By Ricardo Leone
Our hunting destination in 2013 was the Kizigo Hunting Block in the Singida Region of the Manyoni District in Tanzania. We were hunting with Palahala Safaris, the Tanzanian arm of Kwalata Safaris of Zambia operated by Peter Chipman who was also our main professional hunter. This was my second safari with Peter who is now an adopted member of my family.
While our camp was the main camp for the Hunting Block, there was a satellite camp on the same block where a Portuguese Doctor, José Manuel Mendes Furtado, and his uncle Antonio, were bowhunting – specifically for lion and leopard. José was close to my age at the time; Antonio was easily into his 70s, a very experienced African hunter having taken many trophies, most with a bow.
This trip had several setbacks, the first being gun troubles for both camps. There was Tarek, my longtime business partner and friend – his gun did not make the initial flight from London, ultimately arriving seven days late. Our bowhunting neighbors had a gun, mainly used to shoot bait for cats. However, their gun’s scope had been compromised somewhere along their journey.
The satellite camp’s PH, Werner van Noodwyk, visited our main camp daily for satellite/internet access and supplies and the two camps were able to communicate via shortwave radio. The day after I shot my Cape buffalo, Werner radioed over to our camp asking if we had shot anything that could be used for bait. The answer segued to the second subplot of our trip – specifically our miscalculation of booze supply. We had not properly factored in for Yves, Tarek’s childhood friend, who was an observer on this safari. We had actually miscalculated the demand side of the equation – specifically Yves’s demand.
So, to answer the bait question, we said to Werner that we had a hindquarter of my very old buffalo if they would trade for a bottle (or two) of wine. Buffalo for booze seemed a fair balance of trade. The following day Werner radioed again asking if we had any .375 ammo. Apparently José and Uncle Antonio had struggled to put their scope right, thereby using all their ammo in the process. You must know that when you travel to the bush – there is no corner store for ANYTHING. I always overpack on these trips, normally bringing twice the ammo needed – I was not going be caught short of ammo! Given that I was the only one in camp with extra .375 ammo, my answer was, “Yes.”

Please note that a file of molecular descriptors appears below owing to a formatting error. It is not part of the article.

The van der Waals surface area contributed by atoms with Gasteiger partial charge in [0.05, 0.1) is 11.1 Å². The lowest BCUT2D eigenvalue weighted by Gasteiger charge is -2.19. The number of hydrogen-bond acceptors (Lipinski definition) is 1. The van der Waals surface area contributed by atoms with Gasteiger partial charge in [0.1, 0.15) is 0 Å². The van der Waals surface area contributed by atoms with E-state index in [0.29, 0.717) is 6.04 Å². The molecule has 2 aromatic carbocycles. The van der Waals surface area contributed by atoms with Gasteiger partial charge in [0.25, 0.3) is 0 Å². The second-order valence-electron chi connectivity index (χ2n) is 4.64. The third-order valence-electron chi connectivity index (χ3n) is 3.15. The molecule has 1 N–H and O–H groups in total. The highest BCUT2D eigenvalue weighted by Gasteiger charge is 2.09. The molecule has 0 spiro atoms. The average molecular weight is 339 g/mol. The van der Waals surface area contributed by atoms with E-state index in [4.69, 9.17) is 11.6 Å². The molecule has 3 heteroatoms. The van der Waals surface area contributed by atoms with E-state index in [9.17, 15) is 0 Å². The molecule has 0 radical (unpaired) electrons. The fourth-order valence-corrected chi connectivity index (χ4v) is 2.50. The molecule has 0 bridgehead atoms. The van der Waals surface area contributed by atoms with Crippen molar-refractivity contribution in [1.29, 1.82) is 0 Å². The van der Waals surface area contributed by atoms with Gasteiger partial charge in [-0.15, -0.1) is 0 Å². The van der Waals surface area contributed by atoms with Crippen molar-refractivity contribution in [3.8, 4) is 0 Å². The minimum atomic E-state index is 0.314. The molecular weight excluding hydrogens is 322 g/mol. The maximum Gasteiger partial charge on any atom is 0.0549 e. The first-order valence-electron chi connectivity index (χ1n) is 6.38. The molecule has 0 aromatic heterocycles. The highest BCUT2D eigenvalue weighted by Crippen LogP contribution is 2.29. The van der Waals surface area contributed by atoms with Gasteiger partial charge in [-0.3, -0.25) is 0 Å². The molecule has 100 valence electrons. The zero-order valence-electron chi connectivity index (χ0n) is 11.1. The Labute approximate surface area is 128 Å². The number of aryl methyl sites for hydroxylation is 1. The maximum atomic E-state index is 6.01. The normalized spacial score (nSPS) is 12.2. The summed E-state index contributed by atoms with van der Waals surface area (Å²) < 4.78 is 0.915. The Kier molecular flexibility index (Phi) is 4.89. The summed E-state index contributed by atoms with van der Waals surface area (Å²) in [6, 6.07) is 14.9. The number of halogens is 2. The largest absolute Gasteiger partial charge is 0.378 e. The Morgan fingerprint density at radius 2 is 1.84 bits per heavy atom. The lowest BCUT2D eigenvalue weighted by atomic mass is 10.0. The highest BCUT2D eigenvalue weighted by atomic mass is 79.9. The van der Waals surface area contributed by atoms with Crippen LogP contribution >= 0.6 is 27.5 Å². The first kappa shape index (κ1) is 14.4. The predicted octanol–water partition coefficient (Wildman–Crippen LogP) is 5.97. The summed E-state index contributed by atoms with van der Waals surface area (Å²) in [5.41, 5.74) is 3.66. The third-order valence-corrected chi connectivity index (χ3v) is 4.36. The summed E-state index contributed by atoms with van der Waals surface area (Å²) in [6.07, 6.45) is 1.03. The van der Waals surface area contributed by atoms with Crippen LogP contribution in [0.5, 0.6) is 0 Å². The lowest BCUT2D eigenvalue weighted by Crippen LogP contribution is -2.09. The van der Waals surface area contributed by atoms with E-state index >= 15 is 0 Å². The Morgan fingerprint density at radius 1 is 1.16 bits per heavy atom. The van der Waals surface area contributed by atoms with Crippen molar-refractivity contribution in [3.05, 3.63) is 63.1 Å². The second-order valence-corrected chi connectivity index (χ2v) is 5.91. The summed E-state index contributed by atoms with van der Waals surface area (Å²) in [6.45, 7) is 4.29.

But what were we going to ask for in exchange? We knew Yves would suggest more booze. However, our satellite camp neighbors had their own wine limitations. If it came to money, I could ask for any amount, but that would not be in good spirit among hunting brethren. My answer was to offer an extra box of .375 ammo and ask José and Uncle Antonio to send me a bottle of good port when they returned to Portugal. They agreed to my bullets-for-booze offer. I sent my ammo via Werner along with my business card, and did not give it another thought. José and Uncle Antonio were back on track – they joined us at our evening fire for cocktails a couple of times, and we did not hear much more from them during the remainder of our safari.
Two weeks after I returned from Tanzania, I received an incredible email at my New York City office. José wrote to me, not only to thank me for the ammo, but more importantly to share his incredible hunting success. José and Uncle Antonio were successful with their bowhunting mission and had time left to hunt their own Cape buffalo – this time using their rifle. José shot his buff, and once his buff was down, a second buff came to nudge his fallen partner – something my son Zach and I personally experienced years later in Zambia. José handed Uncle Antonio his gun, and Uncle Antonio wasted no time shooting the other old buff. Yes, two hunters, two buffs, two meters apart, both with one gun in a span of two minutes – and with my bullets! José went on to tell me that he had not forgotten our deal, and that the port was on the way via a nephew who often travels to New York City.
José and Uncle Antonio are men of their word. A few weeks later a nicely presented package was delivered to my office, not with one bottle, but two bottles of vintage port – very nice port. I waited until Tarek next visited me in my home in Connecticut before I opened the first bottle to enjoy a glass of port together and to recount the story. The second bottle, a 1986 Fonseca, I stored away – I actually forgot about it. Recently I found the 1986 port and decided to give this special bottle of port to my son Jason and his beautiful bride Jess, both who were born in 1986 – yes, a very good year. I told them the origins of their new bottle of port and my daughter-in- law thanked me for making them part of such an incredible story.